The AAA Song Form
Learn the definition and structure of the AAA song form
The AAA song form form, also known as the strophic form or the one part song form, is a very old song form suited best to storytelling and sing a long songs. If you are into country music or folk music then chances are you have heard this song form already.
In this section you will learn:
- Why this song form is so commonly used for storytelling type songs
- What the main characteristics of this song form are
- Examples of songs which use this old song form
The AAA Song Form Explained
This AAA song form is recognized as being the oldest song form in existence. This means it has survived for a very long time. So it must be doing something right!
Today, songwriters don't use it as much as in the past but it's still not uncommon to hear a folk or country artist do a song in this style.
Because this song form is suited so well to storytelling. And we all know country and folk artists love to tell a good story.
You see the AAA stands for verse-verse-verse. There can actually be any number of verses; the point is that there is no chorus and no bridge.
Rather than being in the chorus, like with the popular verse/chorus form, the title of the song is usually said at the beginning or end of each verse, or even both.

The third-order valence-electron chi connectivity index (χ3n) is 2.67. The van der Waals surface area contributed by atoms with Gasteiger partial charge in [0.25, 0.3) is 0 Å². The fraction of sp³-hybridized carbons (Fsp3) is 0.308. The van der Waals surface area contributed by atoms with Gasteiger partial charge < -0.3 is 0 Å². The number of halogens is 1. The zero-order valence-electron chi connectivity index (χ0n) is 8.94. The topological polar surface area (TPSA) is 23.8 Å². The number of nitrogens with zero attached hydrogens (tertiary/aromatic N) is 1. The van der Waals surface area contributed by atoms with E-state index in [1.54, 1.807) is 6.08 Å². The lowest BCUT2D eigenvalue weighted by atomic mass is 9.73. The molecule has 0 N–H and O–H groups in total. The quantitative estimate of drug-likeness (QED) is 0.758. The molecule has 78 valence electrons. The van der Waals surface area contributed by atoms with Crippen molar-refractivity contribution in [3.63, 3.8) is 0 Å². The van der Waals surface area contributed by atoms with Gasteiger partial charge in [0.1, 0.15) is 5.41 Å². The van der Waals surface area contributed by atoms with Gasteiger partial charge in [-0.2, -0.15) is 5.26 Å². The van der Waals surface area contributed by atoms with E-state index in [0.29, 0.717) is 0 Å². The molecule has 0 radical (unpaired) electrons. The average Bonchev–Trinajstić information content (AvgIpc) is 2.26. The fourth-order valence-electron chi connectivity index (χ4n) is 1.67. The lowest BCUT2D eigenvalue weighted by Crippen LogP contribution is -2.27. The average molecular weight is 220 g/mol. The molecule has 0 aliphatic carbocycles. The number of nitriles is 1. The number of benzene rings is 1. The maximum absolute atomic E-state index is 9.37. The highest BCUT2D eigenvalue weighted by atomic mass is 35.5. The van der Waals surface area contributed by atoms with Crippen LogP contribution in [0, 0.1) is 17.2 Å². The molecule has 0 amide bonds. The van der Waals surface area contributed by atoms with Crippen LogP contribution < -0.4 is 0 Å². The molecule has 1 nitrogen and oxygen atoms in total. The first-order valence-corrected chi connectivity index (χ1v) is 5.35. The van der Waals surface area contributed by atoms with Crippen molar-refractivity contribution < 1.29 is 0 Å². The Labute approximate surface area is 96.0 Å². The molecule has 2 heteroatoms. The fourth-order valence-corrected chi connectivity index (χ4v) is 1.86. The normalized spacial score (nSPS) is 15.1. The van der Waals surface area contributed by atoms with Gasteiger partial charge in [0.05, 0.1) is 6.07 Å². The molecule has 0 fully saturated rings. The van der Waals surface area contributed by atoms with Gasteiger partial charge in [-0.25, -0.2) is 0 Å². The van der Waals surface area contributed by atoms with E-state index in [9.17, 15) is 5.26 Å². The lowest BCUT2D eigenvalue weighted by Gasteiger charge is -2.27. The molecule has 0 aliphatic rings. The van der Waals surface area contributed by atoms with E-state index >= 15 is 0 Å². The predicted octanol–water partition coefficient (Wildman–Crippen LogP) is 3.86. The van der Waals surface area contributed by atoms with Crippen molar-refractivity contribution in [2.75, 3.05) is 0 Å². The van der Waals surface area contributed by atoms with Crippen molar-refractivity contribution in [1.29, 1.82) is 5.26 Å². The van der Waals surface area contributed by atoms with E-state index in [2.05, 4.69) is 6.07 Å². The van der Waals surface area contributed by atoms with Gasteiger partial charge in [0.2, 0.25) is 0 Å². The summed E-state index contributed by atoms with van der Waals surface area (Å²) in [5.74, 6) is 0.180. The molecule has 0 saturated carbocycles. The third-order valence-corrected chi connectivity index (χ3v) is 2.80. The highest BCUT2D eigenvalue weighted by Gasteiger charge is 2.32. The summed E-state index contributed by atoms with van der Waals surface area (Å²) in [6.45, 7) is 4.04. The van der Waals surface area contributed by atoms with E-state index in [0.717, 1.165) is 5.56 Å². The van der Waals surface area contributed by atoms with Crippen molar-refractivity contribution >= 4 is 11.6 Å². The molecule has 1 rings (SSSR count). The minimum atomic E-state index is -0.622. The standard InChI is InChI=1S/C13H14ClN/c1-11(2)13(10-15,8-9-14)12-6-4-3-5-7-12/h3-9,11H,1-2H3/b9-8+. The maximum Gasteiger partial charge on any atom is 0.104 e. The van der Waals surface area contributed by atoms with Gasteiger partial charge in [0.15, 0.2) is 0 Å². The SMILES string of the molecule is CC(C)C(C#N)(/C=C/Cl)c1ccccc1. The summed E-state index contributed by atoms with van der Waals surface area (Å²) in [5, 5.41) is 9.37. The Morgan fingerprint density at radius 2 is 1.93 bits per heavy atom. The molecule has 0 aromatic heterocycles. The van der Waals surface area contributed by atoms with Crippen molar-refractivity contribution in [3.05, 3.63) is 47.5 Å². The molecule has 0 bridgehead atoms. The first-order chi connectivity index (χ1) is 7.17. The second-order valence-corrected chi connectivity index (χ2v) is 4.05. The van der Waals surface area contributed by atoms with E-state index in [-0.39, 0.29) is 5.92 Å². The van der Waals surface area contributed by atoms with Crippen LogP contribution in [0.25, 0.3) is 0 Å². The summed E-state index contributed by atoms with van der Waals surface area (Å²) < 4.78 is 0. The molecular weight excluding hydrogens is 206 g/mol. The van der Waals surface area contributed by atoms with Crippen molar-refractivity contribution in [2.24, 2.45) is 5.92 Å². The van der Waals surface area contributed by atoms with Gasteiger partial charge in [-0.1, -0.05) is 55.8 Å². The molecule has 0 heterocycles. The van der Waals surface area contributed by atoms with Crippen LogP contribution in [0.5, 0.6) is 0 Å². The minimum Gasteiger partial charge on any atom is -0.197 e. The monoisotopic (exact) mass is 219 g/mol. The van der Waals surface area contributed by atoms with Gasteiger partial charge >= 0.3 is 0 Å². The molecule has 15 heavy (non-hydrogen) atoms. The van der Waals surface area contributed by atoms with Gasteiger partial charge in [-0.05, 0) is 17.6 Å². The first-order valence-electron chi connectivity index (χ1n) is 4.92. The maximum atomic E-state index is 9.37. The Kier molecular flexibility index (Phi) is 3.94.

Also, it is a popular feature of this form to include a refrain, where the same line is repeated, at the end of each verse. This helps to tie the song together.
Writing songs in this style makes the verses feel complete on their own, rather than something that builds towards the chorus as seen in other song forms. This makes it a popular writing style for "storytelling songs," which is why it was especially popular with folk and country artists during the 1960s.
Some good examples of songs written in the AAA form are:
- "Bridge Over Troubled Water" by Simon and Garfunkel
- "Scarborough Fair" by Simon and Garfunkel
- "Blowin' in the Wind" by Bob Dylan
- "The Times They Are A Changin" by Bob Dylan
- "Gentle On My Mind" by Glen Campbell
- "By The Time I Get To Phoenix" by Glen Campbell
- "Maggie May" by Rod Stewart
- "I Walk the Line" by Johnny Cash
- "Amazing Grace" (Traditional)
- "Old MacDonald" (Traditional)
- "Mary Had a Little Lamb" (Traditional)